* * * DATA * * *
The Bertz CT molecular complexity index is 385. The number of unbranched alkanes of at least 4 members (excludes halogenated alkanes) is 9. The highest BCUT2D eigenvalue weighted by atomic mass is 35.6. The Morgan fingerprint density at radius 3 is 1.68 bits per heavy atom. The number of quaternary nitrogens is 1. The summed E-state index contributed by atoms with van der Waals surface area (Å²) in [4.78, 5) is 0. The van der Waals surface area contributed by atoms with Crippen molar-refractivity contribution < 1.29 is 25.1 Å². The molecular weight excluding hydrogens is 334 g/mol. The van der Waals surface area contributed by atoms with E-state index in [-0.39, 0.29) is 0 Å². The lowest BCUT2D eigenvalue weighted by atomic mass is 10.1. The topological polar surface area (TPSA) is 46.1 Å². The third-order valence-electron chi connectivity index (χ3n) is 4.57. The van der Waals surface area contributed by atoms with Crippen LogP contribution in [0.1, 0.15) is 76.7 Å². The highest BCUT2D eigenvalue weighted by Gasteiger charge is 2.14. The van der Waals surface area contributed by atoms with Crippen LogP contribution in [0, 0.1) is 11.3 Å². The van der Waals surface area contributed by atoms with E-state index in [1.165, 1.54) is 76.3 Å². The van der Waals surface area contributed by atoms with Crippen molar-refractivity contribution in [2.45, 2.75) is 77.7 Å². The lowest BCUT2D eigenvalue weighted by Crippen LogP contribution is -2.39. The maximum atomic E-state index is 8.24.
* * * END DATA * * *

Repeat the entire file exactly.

The Bertz CT molecular complexity index is 385. The number of unbranched alkanes of at least 4 members (excludes halogenated alkanes) is 9. The highest BCUT2D eigenvalue weighted by atomic mass is 35.6. The Morgan fingerprint density at radius 3 is 1.68 bits per heavy atom. The number of quaternary nitrogens is 1. The summed E-state index contributed by atoms with van der Waals surface area (Å²) in [4.78, 5) is 0. The van der Waals surface area contributed by atoms with Crippen molar-refractivity contribution < 1.29 is 25.1 Å². The molecular weight excluding hydrogens is 334 g/mol. The van der Waals surface area contributed by atoms with E-state index in [-0.39, 0.29) is 0 Å². The lowest BCUT2D eigenvalue weighted by atomic mass is 10.1. The topological polar surface area (TPSA) is 46.1 Å². The third-order valence-electron chi connectivity index (χ3n) is 4.57. The van der Waals surface area contributed by atoms with Crippen LogP contribution in [0.1, 0.15) is 76.7 Å². The highest BCUT2D eigenvalue weighted by Gasteiger charge is 2.14. The van der Waals surface area contributed by atoms with Crippen LogP contribution in [0, 0.1) is 11.3 Å². The van der Waals surface area contributed by atoms with E-state index in [1.165, 1.54) is 76.3 Å². The van der Waals surface area contributed by atoms with Crippen molar-refractivity contribution in [2.45, 2.75) is 77.7 Å². The lowest BCUT2D eigenvalue weighted by Crippen LogP contribution is -2.39. The maximum atomic E-state index is 8.24.